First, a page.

For Mexican fleet, Canada and U.S. represent opportunity and challenges

PUERTO VALLARTA, Mexico – The demise of NAFTA was a worrying experience for Fernando Paez, owner and CEO of Olympic Transport, which has built a successful business out of trucking from Mexico to the U.S. and Canada.

But he’s optimistic a new trade deal will be ratified and will keep in tact cross-border business opportunities. Olympic Transport was the first Mexican carrier to be certified to haul freight into the U.S. and Canada. Paez seized the opportunity to provide a single source solution for cross-border shippers, reducing time that came with swapping trailers with U.S. carriers at the border zone.

Fernando Paez

With that opportunity came unique challenges, including training drivers on how to speak English and preparing them for what can be intimidating encounters with enforcement in the U.S and Canada. Part of the orientation at the company involves ensuring drivers have adequate English language skills, and training them on how to communicate with enforcement. This includes rehearsals where drivers are questioned by company staff, posing as enforcement officers.

“When we have a Mexican driver going across the border and there’s an inspection, sometimes the police officers can be a little bit intimidating, because usually they’re taller, they’re very well dressed with their uniforms, and they may be very strict and very rigid,” Paez explained during a Freightliner press event on the Mexican market Nov. 29. “So, if the operator is not well prepared and we haven’t given him the right training, he is going to feel intimidated. I’m talking about any type of authority in Mexico and the U.S. We teach them how to answer, to look into their eyes and say ‘Yes, sir. I speak English.’ The way they introduce themselves to the officer and the way they talk to him is very important. We ask them to be kind.”

The training even involves mock meetings with enforcement officers.

“We attack him about the load: ‘where are you going?’ We want him to feel that pressure so that tomorrow when he goes to a real inspection, he already knows what it feels like and they already received the right training to be able to respond to a real inspection,” Paez explained.

He also dispelled myths about the safety of Mexican operators. Olympic Transport operates new equipment, with an average tractor age of four years. In fact, when the cross-border trucking program between the U.S. and Mexico was in discussion, he sent a truck to Washington, D.C. where it was placed beside a U.S. truck. Enforcement officers were unable to identify the Mexican truck.

The company has been in business for 29 years, and Paez traveled to San Antonio, Texas to make his first truck purchase. He visited all the local dealers and decided on a Freightliner, and has been loyal since. Paez said he likes the Detroit power and the after-sales support he receives.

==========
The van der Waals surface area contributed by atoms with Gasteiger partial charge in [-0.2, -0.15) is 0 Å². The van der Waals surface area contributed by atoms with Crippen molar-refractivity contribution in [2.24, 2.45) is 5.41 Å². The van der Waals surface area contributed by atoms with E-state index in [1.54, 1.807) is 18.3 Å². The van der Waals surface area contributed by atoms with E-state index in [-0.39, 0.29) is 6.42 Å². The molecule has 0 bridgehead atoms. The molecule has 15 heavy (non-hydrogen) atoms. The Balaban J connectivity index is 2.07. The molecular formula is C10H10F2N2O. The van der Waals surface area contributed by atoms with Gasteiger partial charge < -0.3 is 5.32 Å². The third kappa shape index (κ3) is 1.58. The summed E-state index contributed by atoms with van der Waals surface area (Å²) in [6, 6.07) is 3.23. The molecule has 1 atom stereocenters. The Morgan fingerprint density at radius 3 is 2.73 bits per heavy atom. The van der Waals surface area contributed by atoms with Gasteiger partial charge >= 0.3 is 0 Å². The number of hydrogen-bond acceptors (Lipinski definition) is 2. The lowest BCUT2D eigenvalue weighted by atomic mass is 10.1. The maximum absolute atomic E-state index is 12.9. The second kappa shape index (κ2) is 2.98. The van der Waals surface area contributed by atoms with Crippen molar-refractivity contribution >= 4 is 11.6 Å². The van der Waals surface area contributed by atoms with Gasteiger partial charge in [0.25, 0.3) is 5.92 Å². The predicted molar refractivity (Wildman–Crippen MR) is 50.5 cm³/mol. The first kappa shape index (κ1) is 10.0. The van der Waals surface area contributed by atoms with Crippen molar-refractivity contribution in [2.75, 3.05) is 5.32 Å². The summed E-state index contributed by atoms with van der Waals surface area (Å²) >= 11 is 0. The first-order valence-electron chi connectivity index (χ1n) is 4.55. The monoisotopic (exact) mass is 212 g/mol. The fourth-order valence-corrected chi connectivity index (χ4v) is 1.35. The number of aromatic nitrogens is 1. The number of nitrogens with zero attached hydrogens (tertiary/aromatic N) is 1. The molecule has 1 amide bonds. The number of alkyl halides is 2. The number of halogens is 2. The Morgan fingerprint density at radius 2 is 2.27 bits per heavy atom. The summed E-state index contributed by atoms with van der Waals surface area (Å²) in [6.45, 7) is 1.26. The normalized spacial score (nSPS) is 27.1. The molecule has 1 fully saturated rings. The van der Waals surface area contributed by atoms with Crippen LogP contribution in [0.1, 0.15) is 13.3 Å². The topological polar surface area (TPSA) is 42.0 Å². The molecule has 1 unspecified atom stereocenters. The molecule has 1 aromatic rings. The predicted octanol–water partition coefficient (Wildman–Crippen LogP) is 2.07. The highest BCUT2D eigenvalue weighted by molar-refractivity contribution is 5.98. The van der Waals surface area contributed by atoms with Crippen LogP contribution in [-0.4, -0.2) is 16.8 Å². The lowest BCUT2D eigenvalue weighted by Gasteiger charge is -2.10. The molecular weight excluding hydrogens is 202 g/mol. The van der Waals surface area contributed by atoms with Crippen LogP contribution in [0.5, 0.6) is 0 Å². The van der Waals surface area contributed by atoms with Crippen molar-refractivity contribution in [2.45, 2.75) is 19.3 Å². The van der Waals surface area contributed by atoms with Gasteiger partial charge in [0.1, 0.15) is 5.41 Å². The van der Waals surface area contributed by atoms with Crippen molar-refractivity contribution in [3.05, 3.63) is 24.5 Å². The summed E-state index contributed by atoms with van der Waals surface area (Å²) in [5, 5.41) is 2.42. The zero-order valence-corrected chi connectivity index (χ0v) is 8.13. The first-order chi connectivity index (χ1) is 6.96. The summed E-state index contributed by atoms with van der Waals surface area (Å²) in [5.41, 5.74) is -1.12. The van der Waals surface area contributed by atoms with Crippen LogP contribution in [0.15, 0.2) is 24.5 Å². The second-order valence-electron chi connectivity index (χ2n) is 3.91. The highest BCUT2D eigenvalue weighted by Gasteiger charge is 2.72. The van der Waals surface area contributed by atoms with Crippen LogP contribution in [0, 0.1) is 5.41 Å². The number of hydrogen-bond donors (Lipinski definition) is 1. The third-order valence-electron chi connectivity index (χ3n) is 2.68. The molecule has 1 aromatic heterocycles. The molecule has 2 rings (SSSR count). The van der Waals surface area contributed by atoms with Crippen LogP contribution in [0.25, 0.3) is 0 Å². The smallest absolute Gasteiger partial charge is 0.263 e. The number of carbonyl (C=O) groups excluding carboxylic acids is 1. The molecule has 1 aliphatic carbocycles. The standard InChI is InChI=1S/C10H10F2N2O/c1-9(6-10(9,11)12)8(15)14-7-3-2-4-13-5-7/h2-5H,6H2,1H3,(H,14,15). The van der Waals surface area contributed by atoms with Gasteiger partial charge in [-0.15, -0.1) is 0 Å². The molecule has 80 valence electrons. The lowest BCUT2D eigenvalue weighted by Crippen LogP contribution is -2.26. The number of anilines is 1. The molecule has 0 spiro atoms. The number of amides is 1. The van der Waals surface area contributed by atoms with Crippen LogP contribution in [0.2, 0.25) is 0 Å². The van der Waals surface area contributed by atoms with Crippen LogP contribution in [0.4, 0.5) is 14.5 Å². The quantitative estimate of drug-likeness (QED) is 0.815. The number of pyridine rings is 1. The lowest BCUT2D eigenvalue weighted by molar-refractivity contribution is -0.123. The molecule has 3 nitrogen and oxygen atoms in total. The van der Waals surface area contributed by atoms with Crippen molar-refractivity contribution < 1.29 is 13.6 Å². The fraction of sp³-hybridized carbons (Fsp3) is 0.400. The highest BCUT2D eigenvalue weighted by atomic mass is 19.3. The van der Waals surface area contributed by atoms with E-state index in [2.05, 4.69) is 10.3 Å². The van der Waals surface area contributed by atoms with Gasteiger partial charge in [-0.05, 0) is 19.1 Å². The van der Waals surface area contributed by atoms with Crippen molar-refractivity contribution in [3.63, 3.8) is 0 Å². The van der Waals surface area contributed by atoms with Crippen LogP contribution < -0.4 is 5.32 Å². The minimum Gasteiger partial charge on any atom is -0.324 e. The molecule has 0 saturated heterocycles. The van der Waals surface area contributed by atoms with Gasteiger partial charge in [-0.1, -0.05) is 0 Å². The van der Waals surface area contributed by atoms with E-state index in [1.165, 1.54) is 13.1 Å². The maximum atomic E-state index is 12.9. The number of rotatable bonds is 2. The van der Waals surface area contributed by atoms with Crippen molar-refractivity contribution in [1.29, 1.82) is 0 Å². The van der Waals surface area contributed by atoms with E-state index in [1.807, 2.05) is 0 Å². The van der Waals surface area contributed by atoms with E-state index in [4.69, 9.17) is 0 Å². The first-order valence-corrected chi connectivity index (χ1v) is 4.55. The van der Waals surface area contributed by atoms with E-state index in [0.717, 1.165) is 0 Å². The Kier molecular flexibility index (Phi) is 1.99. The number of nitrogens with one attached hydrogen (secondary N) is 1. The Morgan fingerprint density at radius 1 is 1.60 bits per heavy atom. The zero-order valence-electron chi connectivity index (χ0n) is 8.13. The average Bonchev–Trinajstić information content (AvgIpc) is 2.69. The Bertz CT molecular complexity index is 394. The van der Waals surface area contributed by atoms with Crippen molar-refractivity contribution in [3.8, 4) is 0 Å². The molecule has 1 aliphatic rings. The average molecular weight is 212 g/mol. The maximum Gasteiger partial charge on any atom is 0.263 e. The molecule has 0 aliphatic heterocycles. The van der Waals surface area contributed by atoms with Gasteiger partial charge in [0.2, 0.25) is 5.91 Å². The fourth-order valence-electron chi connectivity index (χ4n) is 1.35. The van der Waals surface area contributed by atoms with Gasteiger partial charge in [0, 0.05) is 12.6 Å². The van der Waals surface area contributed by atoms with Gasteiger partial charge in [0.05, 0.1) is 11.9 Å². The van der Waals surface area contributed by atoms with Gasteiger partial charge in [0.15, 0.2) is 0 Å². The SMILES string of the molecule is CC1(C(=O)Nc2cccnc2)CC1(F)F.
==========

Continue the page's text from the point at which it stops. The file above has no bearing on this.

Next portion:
“If we face a problem with our units, we will have someone we can call who will help us and that will solve the difficulties that may arise. This, for us, is extremely important,” he said.

He also appreciates the spec’ing support the company receives from the truck maker.

“It’s very important for us to have the best spec’,” he said. “There are thousands of combinations you can have with a tractor unit.”

Olympic Transport is a progressive fleet, that operates modern equipment and uses electronic logging devices – even before the requirement in the U.S. As in the U.S. and Canada, a driver shortage is one of the biggest challenges facing the industry. Paez tackles it by offering thorough training, good equipment and attractive pay packages. The company has 140 tractors and 175 employees. The fleet averages 3.5 kilometers per liter, or 8.2 mpg.

As a cross-border carrier, Paez also looks north of the border for inspiration. He recently made a trip to Little Rock, Arkansas to visit a partner carrier and was surprised to see how well drivers there were doing.

“They’re being paid 60 cents a mile – that’s something I’ve never seen before. And the company is guaranteeing 3,000 miles per week, which is a very important number. To see there are not enough drivers is a little difficult to believe,” he said.

At Olympic Transport, Paez focuses on the treatment of its drivers.

“It’s not always about money,” he said. “It’s about how you treat the driver, and the value you are giving him.”

The company recently began a campaign in which it offers drivers special experiences, such as training meetings in nice locales that include entertainment.

“It takes them out of their routine and at the same time we can train them and motivate them,” he said.

As for the trade agreement, Paez is grateful a deal was reached and for good reason – 95% of its business is cross-border.

“I think it’s an important topic, because without an actual free trade agreement for the North American market, we would have lost competitiveness enormously,” he said, adding he’s confident the new Mexican administration will sign the deal. “I believe it will help us grow as a company and a country.”


Avatar photo

James Menzies is editor of Today's Trucking. He has been covering the Canadian trucking industry for more than 20 years and holds a CDL. Reach him at or follow him on Twitter at @JamesMenzies.

Have your say

This is a moderated forum. Comments will no longer be published unless they are accompanied by a first and last name and a verifiable email address. (Today's Trucking will not publish or share the email address.) Profane language and content deemed to be libelous, racist, or threatening in nature will not be published under any circumstances.